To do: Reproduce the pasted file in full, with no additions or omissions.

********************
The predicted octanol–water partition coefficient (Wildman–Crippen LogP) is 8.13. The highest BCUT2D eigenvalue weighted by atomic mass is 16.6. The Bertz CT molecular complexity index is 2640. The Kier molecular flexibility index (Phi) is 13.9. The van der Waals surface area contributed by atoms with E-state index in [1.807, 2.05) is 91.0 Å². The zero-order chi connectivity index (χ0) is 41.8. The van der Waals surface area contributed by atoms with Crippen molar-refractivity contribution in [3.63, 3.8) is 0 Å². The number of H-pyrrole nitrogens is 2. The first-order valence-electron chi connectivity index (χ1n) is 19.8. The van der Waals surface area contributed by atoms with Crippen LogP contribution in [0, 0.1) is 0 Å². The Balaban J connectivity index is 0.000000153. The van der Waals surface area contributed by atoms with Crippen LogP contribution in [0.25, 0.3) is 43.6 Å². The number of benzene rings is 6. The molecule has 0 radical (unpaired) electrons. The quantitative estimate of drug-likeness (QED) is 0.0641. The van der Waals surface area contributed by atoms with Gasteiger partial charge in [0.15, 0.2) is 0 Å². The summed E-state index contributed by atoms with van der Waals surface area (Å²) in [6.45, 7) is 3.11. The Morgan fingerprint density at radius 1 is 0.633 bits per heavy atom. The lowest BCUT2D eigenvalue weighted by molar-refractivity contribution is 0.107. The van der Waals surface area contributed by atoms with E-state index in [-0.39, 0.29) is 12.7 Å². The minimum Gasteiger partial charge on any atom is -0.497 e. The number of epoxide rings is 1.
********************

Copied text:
The predicted octanol–water partition coefficient (Wildman–Crippen LogP) is 8.13. The highest BCUT2D eigenvalue weighted by atomic mass is 16.6. The Bertz CT molecular complexity index is 2640. The Kier molecular flexibility index (Phi) is 13.9. The van der Waals surface area contributed by atoms with E-state index in [1.807, 2.05) is 91.0 Å². The zero-order chi connectivity index (χ0) is 41.8. The van der Waals surface area contributed by atoms with Crippen molar-refractivity contribution in [3.63, 3.8) is 0 Å². The number of H-pyrrole nitrogens is 2. The first-order valence-electron chi connectivity index (χ1n) is 19.8. The van der Waals surface area contributed by atoms with Crippen LogP contribution in [0, 0.1) is 0 Å². The Balaban J connectivity index is 0.000000153. The van der Waals surface area contributed by atoms with Crippen LogP contribution in [0.25, 0.3) is 43.6 Å². The number of benzene rings is 6. The molecule has 0 radical (unpaired) electrons. The quantitative estimate of drug-likeness (QED) is 0.0641. The van der Waals surface area contributed by atoms with Gasteiger partial charge in [0.15, 0.2) is 0 Å². The summed E-state index contributed by atoms with van der Waals surface area (Å²) in [6.45, 7) is 3.11. The Morgan fingerprint density at radius 1 is 0.633 bits per heavy atom. The lowest BCUT2D eigenvalue weighted by molar-refractivity contribution is 0.107. The van der Waals surface area contributed by atoms with E-state index in [-0.39, 0.29) is 12.7 Å². The minimum Gasteiger partial charge on any atom is -0.497 e. The number of epoxide rings is 1.